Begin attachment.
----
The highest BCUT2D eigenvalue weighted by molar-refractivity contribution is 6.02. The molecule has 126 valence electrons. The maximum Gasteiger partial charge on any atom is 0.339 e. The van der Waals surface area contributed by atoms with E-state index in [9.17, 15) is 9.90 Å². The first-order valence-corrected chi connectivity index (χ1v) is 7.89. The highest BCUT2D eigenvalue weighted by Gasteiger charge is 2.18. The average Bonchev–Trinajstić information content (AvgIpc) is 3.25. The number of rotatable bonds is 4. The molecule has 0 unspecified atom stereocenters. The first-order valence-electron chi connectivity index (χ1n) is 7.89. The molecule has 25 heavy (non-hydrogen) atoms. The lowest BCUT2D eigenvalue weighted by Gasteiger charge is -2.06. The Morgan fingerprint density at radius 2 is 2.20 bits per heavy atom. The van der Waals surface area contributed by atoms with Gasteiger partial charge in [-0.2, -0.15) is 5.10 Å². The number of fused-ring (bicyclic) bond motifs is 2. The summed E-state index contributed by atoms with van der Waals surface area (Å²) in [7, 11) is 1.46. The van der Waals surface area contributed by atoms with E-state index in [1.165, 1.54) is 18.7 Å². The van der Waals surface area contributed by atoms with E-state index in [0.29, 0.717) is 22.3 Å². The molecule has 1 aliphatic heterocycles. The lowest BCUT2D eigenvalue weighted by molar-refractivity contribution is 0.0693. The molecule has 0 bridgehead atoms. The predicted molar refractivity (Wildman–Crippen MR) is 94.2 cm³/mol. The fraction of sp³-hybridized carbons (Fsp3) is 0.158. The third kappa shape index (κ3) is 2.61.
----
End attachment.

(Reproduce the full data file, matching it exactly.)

The highest BCUT2D eigenvalue weighted by molar-refractivity contribution is 6.02. The molecule has 126 valence electrons. The maximum Gasteiger partial charge on any atom is 0.339 e. The van der Waals surface area contributed by atoms with E-state index in [9.17, 15) is 9.90 Å². The first-order valence-corrected chi connectivity index (χ1v) is 7.89. The highest BCUT2D eigenvalue weighted by Gasteiger charge is 2.18. The average Bonchev–Trinajstić information content (AvgIpc) is 3.25. The number of rotatable bonds is 4. The molecule has 0 unspecified atom stereocenters. The first-order valence-electron chi connectivity index (χ1n) is 7.89. The molecule has 25 heavy (non-hydrogen) atoms. The lowest BCUT2D eigenvalue weighted by Gasteiger charge is -2.06. The Morgan fingerprint density at radius 2 is 2.20 bits per heavy atom. The van der Waals surface area contributed by atoms with Gasteiger partial charge in [-0.2, -0.15) is 5.10 Å². The number of fused-ring (bicyclic) bond motifs is 2. The summed E-state index contributed by atoms with van der Waals surface area (Å²) in [7, 11) is 1.46. The van der Waals surface area contributed by atoms with E-state index in [1.165, 1.54) is 18.7 Å². The van der Waals surface area contributed by atoms with E-state index in [0.29, 0.717) is 22.3 Å². The molecule has 1 aliphatic heterocycles. The lowest BCUT2D eigenvalue weighted by molar-refractivity contribution is 0.0693. The molecule has 0 bridgehead atoms. The predicted molar refractivity (Wildman–Crippen MR) is 94.2 cm³/mol. The fraction of sp³-hybridized carbons (Fsp3) is 0.158. The third kappa shape index (κ3) is 2.61.